Rates of 14C uptake were measured using small volume (20 mL), 2 h light-response curves in a custom-built photosynthetron. Full details of the experimental procedure, calculation of rates and fitting of light-response curves can be found in Schuback et al. (2016, 2017). As for light-response curves of ETRRCII, we derived values of the maximum light-saturated capacity of 14C uptake (14C-Pmax) and the light-dependent increase in 14C uptake (14C-α). From these two parameters, we were able to derive 14C-uptake rates for the in situ light intensity at the time and depth of sampling (Table 1), using the exponential model of Webb et al. (1974).
Multiple studies have demonstrated that short-term 14C-uptake experiments, as employed here, measure an intermediate quantity between gross and net production (Halsey and Jones, 2015; Milligan et al., 2015; Pei and Laws, 2013). For fast-growing, nutrient-replete phytoplankton (OCE17 in this study), a larger fraction of the initially fixed 14C will be retained in a transient C pool for longer, such that the measured rate will be closer to gross productivity. For slow-growing, nutrient-limited phytoplankton (OSP14 in this study) the turnover time of this transient C pool is very fast, such that more of the initially fixed 14C will be respired, and short incubation times will estimate rates closer to net productivity. It is therefore likely that our derived 14C-uptake rates at OSP14 are underestimated (closer to a net rate) relative to OCE17 (closer to a gross rate). This complicates the comparison of absolute 14C-uptake rates between the sites in the present study but does not significantly change our conclusions regarding differences in the diel cycle of photosynthetic processes.
2.8 Spectral correction and derivation of stoichiometries
The spectral distribution of light at 5 m depth (Eis(λ)) was estimated as described in Schuback et al. (2016, 2017). Prior to curve fitting, absolute values of light intensity used for light-response curves of 14C uptake and ETRRCII (ELED(λ)) were corrected relative to the phytoplankton light absorption spectrum.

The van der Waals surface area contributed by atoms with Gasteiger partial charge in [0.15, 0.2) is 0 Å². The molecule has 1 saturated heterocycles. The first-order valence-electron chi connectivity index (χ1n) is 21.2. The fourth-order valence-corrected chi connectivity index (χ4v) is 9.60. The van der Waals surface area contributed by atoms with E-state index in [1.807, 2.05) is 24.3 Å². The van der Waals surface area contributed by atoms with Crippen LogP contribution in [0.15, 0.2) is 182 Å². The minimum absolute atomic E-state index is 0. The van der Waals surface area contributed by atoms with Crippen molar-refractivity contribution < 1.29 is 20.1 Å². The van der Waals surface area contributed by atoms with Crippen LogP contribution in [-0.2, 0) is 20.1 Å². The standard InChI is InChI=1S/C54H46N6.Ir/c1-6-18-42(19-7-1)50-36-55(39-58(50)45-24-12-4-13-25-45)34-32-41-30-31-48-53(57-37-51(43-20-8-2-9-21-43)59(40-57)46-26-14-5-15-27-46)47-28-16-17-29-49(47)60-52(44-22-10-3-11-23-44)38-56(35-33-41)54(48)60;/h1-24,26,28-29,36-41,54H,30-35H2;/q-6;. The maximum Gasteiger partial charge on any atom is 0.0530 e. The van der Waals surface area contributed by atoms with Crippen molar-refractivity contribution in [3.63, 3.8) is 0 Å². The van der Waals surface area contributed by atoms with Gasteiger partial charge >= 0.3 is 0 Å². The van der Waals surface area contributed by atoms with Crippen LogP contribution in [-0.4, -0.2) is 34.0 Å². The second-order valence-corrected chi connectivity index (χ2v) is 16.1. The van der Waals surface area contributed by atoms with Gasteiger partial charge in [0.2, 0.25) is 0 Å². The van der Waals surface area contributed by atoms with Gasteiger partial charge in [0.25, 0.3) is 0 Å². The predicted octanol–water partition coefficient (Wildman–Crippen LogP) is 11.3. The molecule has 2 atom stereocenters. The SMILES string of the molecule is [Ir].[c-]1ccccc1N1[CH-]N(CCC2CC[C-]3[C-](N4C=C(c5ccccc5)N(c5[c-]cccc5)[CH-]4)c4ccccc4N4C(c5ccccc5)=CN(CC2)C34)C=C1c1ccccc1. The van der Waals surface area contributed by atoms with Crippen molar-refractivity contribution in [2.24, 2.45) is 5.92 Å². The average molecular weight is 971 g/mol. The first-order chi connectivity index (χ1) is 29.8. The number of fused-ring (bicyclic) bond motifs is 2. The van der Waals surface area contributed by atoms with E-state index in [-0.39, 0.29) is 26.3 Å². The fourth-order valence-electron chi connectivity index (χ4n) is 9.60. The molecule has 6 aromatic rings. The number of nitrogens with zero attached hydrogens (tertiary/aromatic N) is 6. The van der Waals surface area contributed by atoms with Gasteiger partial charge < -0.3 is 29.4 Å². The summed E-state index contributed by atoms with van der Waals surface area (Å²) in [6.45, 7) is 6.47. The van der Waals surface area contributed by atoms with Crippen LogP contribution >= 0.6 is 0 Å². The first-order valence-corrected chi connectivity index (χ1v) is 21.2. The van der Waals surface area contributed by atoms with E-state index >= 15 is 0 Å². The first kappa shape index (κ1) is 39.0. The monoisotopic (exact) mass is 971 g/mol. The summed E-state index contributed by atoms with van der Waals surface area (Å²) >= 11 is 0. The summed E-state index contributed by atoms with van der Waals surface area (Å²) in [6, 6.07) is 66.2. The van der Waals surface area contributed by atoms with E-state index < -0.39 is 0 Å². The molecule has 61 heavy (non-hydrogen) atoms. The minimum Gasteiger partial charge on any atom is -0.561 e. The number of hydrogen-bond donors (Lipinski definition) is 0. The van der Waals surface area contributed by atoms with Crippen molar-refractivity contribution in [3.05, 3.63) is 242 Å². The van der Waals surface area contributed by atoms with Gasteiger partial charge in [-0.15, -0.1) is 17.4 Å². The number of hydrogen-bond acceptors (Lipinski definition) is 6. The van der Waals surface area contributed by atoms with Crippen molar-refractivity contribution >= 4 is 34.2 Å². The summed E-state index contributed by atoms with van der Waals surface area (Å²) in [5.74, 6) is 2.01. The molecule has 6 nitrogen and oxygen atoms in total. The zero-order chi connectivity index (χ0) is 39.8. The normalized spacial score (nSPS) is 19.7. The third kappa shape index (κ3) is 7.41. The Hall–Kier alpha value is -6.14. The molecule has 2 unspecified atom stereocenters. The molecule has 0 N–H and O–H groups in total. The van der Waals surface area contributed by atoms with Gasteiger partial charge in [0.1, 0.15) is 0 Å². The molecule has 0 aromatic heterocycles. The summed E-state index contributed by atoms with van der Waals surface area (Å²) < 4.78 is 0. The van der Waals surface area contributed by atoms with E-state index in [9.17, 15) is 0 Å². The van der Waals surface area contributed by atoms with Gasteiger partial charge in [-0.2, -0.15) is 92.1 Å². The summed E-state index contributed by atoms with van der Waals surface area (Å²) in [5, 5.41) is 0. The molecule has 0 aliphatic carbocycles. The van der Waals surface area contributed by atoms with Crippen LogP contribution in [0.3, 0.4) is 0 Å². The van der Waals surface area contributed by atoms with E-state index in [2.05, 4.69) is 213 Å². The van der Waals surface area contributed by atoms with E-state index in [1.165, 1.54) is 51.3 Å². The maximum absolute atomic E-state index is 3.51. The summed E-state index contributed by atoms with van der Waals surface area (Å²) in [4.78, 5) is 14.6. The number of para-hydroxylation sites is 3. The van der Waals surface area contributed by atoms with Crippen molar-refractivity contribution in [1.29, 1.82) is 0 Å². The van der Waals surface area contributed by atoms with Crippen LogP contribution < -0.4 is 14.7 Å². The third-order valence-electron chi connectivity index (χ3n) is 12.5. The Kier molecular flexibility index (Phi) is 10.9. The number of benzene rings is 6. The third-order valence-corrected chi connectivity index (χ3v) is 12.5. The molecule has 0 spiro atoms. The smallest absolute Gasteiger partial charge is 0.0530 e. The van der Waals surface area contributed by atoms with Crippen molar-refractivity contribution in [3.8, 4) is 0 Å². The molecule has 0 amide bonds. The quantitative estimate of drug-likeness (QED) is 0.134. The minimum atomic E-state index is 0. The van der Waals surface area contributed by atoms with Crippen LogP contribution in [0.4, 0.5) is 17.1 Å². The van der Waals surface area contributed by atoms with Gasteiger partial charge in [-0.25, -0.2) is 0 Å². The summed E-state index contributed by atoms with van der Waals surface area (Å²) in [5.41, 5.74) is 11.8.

Here, aphy(λ) is the phytoplankton absorption spectrum derived from the QFT approach. Values of σPSII, which are specific to the spectral distribution of excitation and background light in the FRRF instrument (ELED(λ)), were corrected to the in situ spectral light distribution at the time and depth of sampling (EIS(λ)) using the same approach.
The electron requirement for carbon fixation (Φe,C, mol e− mol C−1, Fig. 1) was calculated by deriving Chl a-specific rates of electron transport from ETRRCII (mol e− mol RCII−1 s−1) and 1∕nPSII (mol Chl a mol RCII−1) and dividing these rates by Chl a-specific rates of 14C uptake (mol C mol Chl a−1 s−1).
The minimum value of Φe,C, encountered during light limitation, was calculated using α values of each rate. The quantum efficiency of carbon fixation (ΦC, mol C mol photon absorbed−1, Fig. 1) was calculated from 14C uptake (mg C mg Chl a−1 h−1) and the product of (m2 mg Chl a−1) and EIS (λ) (µmol quanta m−2 s−1) as
The maximum photosynthetic efficiency, ΦC-max, which is achieved under light-limiting conditions, was calculated from 14C-α (mg C mg Chl a−1 h−1 [µmol quanta m−2 s−1]−1) and (m2 mg Chl a−1)
The conversion factor converts hours to seconds, µmol to mol, and mg C to mol C.
Note that ΦC represents the quantum efficiency of carbon fixation (mol C mol photon−1), while Φe,C is generally defined as the electron requirement of carbon fixation (mol e− mol C−1).
In the following, we first describe the diurnal variability of the photosynthetic process during the OCE17 experiment, from light absorption, via electron transport to carbon fixation (Fig. 1). We then compare the observed values and diurnal trends from this coastal upwelling regime to results obtained from a similar study in an iron-limited low-biomass region (OSP14). Based on this comparative analysis, we discuss the environmental controls on the regulation of the photosynthetic process, the magnitude and variability of the electron requirement and quantum efficiency of carbon fixation (Φe,C and ΦC, respectively), and the potential to use NPQ measurements as a proxy for these important parameters.
3.1 Photosynthetic components and their diurnal periodicity during OCE17
Light absorption characteristics and PSII photo-physiology for the 48 h diurnal cycle at OCE17 are summarized in Table 2. During our intensive sampling period, Chl a biomass, derived from ac-s 676 nm absorption light height calibrated to HPLC [TChl a], remained relatively constant (1.08 ± 0.15 µg L−1). Derived values of 1∕nPSII ranged from 284 to 446 mol Chl a mol RCII−1, which is within the range of values measured in nutrient-replete cultures and field assemblages using the oxygen flash yield approach (e.g. Table 2 in Suggett et al., 2010). We observed no diurnal periodicity in the derived values of 1∕nPSII, indicating that the number of functional RCII was not reduced by severe photodamage during high midday irradiances (Table 2).
Phytoplankton absorption coefficients derived from QFT () ranged from 0.012 to 0.017 m2 mg Chl a−1. Weighing these estimates to the spectral distribution of in situ light () increased values by approximately 25 %. No clear diurnal trend was observed in .